A little understanding of the culture and that one rude person or unsavory experience should not represent an entire country will hopefully lend to the belief that the French are greatly misunderstood. Accepting cultural differences, broadening our thinking, and appreciating a place by way of different perspectives… isn’t that the reason why we travel in the first place?

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Written by Lisa Czarina Michaud for the HiP Paris Blog. Images by Isabel Miller-Bottome. Looking for a fabulous vacation rental in Paris, London, Provence, or Tuscany? Check out Haven in Paris.

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Lisa Czarina Michaud

Lisa Czarina Michaud is a native New Yorker who followed her calling for wine, cheese and beards five years ago when she moved to Paris on a whim. Her work has been published in Marie Claire UK, xoJane, Huffington Post Travel and France Passion Magazine.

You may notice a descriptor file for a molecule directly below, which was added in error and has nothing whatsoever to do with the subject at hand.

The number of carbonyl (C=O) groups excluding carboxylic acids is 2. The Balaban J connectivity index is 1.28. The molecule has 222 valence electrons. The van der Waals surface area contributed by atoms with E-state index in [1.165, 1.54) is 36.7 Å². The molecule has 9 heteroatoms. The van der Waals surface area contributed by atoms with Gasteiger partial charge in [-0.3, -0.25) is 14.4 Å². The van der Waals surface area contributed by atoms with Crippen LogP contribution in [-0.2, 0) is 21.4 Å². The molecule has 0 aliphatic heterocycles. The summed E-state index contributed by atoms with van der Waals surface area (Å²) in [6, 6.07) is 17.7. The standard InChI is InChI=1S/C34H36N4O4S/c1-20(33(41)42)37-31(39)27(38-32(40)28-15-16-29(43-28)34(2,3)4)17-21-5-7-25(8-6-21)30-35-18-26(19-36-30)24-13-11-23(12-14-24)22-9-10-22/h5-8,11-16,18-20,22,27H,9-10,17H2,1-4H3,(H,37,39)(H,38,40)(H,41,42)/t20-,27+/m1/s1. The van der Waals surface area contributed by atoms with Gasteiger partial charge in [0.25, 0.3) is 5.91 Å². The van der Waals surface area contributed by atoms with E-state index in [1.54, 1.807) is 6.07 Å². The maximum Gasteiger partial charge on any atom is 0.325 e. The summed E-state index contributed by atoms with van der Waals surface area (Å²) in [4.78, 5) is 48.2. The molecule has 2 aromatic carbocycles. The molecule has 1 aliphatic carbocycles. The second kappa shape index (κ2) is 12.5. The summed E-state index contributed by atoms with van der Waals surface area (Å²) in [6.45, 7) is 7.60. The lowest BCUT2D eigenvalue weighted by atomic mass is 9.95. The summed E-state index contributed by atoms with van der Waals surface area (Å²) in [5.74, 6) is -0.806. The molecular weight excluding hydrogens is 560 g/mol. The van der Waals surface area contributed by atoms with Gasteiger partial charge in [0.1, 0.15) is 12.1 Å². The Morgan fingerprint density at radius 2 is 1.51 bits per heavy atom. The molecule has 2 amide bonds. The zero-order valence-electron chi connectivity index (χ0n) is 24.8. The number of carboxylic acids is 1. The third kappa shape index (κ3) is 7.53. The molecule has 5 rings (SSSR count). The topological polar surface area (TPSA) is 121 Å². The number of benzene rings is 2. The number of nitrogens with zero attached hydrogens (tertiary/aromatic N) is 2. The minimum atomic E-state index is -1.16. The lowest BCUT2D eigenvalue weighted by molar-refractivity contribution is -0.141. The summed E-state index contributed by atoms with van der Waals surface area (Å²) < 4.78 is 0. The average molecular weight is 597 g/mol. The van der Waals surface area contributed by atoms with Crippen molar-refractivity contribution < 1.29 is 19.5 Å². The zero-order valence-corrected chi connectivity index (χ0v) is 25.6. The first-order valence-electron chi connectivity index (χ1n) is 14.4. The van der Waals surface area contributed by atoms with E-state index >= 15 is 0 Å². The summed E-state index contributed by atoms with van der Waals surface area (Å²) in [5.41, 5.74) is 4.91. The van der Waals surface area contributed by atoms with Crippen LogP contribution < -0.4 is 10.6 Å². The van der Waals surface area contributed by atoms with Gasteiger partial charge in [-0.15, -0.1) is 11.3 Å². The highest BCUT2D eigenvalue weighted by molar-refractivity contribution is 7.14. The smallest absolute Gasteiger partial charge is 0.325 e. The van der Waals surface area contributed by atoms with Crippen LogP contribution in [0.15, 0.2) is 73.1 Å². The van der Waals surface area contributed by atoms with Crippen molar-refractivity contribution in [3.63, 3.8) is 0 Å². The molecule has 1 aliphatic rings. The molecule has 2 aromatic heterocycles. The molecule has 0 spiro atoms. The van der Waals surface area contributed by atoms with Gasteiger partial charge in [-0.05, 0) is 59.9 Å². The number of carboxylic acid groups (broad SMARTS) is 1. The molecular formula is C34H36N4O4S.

1. I guess if you persevere and persist speaking french most people will understand and switch back to french. You have to be more stubborn than we are but staying respectful as well.

    As far as I’m concerned I feel most tourists try to speak french but just to be polite so we “help” them by speaking english.

    I worked in a car rental company in Provence, and I needed things to go fast, so it was frustrating to deal with customers who tried to speak french, and time didn’t allow us to take the time for that so I would automatically switch to english to speed things up 🙂

    Maybe you could also start a sentence by saying “Je parle français” so people will know they can speak french to you. Hope this helps.